If you’ve ever dined on the tropical island of Okinawa, Japan, your plate may have been graced by a remarkable pile of seaweed, each strand adorned with tiny green bubbles.
If you’ve ever dined on the tropical island of Okinawa, Japan, your plate may have been graced by a remarkable pile of seaweed, each strand adorned with tiny green bubbles. Known as umi-budo or sea grapes, the salty snack pairs well with rice, sashimi and a tall glass of beer. But umi-budo is more than an iconic side dish; it’s a staple crop for Okinawan farmers. Researchers at the Okinawa Institute of Science and Technology Graduate University (OIST) recently decoded the sea grape genome to learn about the plant’s unique morphology and assist farmers in proper cultivation of the succulent seaweed.
“Many farmers face problems with sea grapes growing poorly. Today, they don’t know why such problems occur,” said Dr. Asuka Arimoto, first author of the study and a postdoctoral scholar in the OIST Marine Genomics Unit, led by Prof. Noriyuki Satoh. “Our genomic data can show them which genes are causing such trouble.” With a catalog of all the genes controlling sea grape growth, said Arimoto, the researchers may be able to help farmers diagnose deficient plants when they crop up. The research could also help curb the spread of closely-related green seaweeds, which harm the environment by pushing out local plant varieties in the Mediterranean Sea and Pan-Pacific.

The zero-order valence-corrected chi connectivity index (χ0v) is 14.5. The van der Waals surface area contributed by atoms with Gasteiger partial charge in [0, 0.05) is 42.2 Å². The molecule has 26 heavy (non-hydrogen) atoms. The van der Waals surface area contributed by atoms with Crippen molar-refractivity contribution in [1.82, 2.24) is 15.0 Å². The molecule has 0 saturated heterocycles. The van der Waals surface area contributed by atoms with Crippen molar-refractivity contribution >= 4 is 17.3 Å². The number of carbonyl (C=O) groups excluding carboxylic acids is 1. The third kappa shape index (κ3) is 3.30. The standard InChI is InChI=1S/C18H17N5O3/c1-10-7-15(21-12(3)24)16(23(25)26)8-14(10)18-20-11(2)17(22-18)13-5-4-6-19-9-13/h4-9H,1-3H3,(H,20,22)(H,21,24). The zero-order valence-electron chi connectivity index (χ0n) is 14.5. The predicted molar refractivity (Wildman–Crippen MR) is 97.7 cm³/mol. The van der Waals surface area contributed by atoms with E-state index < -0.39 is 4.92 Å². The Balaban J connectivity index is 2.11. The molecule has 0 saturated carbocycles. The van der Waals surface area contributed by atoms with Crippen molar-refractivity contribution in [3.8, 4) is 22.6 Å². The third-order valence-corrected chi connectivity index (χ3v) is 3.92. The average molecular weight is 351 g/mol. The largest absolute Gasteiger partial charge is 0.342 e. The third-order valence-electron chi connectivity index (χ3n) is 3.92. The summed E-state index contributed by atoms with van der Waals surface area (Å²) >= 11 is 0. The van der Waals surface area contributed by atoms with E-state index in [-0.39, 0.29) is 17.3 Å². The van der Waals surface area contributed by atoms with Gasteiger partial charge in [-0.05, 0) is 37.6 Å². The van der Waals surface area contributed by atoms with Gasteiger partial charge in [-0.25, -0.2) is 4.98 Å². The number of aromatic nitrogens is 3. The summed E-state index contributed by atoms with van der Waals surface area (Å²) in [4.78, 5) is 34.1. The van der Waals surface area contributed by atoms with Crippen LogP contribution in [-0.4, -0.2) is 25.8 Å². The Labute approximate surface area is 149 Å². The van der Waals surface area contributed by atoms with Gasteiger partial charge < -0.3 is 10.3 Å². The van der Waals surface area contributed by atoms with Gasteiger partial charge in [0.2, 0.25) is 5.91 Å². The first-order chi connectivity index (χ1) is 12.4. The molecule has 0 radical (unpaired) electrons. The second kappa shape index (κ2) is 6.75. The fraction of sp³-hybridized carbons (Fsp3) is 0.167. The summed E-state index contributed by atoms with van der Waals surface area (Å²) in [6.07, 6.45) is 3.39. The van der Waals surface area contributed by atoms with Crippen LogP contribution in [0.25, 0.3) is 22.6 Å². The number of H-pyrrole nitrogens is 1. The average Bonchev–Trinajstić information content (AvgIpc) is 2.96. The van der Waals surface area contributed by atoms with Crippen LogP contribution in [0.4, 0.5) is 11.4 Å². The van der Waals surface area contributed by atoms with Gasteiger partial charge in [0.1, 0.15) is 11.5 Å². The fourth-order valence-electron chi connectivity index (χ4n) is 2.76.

The study, published February 28, 2019 in DNA Research, utilized sample sea grapes from the Onna Village Fishery Cooperative, whose greenhouses are located just around the corner from OIST campus. The scientists deciphered the full sea grape genome and compared it to 15 published plant genomes, collected from unicellular algae, a type of moss, rice and thale cress. The research revealed key genes that allow sea grapes, a unicellular organism, to don its complex shape, and demonstrated the utility of using the algae to explore evolutionary processes in green plants.
Image: Umi-budo don is a traditional Okinawan dish prepared with the umi-budo seaweed. The seaweed is served over rice with sea urchin, salmon roe and sanbaisu sauce, made from equal parts soy sauce, vinegar, and mirin. (Credit: OIST)